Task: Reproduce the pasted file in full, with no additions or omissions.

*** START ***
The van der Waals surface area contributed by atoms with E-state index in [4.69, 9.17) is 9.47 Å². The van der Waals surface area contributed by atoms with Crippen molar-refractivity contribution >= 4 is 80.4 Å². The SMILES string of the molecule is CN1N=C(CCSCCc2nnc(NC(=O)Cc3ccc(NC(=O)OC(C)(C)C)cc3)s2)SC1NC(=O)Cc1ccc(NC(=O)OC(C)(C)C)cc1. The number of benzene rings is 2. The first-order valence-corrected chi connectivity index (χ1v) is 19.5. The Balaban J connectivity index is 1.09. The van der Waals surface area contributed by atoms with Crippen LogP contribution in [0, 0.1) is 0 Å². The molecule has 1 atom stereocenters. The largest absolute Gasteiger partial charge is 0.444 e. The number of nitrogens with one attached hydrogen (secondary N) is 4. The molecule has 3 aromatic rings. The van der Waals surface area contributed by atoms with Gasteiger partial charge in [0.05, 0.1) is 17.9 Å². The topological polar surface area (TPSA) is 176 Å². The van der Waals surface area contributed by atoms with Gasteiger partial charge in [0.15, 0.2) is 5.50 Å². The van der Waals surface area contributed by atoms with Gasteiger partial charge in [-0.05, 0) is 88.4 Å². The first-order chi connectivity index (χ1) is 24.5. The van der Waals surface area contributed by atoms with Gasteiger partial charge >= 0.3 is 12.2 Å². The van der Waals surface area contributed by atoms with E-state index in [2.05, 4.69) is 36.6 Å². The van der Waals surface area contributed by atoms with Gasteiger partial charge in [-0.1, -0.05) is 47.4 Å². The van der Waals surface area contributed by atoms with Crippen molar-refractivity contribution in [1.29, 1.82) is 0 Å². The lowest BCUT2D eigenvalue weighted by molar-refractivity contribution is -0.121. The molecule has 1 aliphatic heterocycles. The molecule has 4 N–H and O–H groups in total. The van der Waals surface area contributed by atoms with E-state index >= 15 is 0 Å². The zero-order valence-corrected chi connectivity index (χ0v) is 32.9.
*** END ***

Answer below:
The van der Waals surface area contributed by atoms with E-state index in [4.69, 9.17) is 9.47 Å². The van der Waals surface area contributed by atoms with Crippen molar-refractivity contribution >= 4 is 80.4 Å². The SMILES string of the molecule is CN1N=C(CCSCCc2nnc(NC(=O)Cc3ccc(NC(=O)OC(C)(C)C)cc3)s2)SC1NC(=O)Cc1ccc(NC(=O)OC(C)(C)C)cc1. The number of benzene rings is 2. The first-order valence-corrected chi connectivity index (χ1v) is 19.5. The Balaban J connectivity index is 1.09. The van der Waals surface area contributed by atoms with Crippen LogP contribution in [0, 0.1) is 0 Å². The molecule has 1 atom stereocenters. The largest absolute Gasteiger partial charge is 0.444 e. The number of nitrogens with one attached hydrogen (secondary N) is 4. The molecule has 3 aromatic rings. The van der Waals surface area contributed by atoms with Gasteiger partial charge in [0.05, 0.1) is 17.9 Å². The topological polar surface area (TPSA) is 176 Å². The van der Waals surface area contributed by atoms with Gasteiger partial charge in [0.15, 0.2) is 5.50 Å². The van der Waals surface area contributed by atoms with Gasteiger partial charge in [-0.05, 0) is 88.4 Å². The first-order chi connectivity index (χ1) is 24.5. The van der Waals surface area contributed by atoms with Gasteiger partial charge >= 0.3 is 12.2 Å². The van der Waals surface area contributed by atoms with E-state index in [2.05, 4.69) is 36.6 Å². The van der Waals surface area contributed by atoms with Gasteiger partial charge in [-0.1, -0.05) is 47.4 Å². The van der Waals surface area contributed by atoms with Crippen molar-refractivity contribution in [1.29, 1.82) is 0 Å². The lowest BCUT2D eigenvalue weighted by molar-refractivity contribution is -0.121. The molecule has 1 aliphatic heterocycles. The molecule has 4 N–H and O–H groups in total. The van der Waals surface area contributed by atoms with E-state index >= 15 is 0 Å². The zero-order valence-corrected chi connectivity index (χ0v) is 32.9.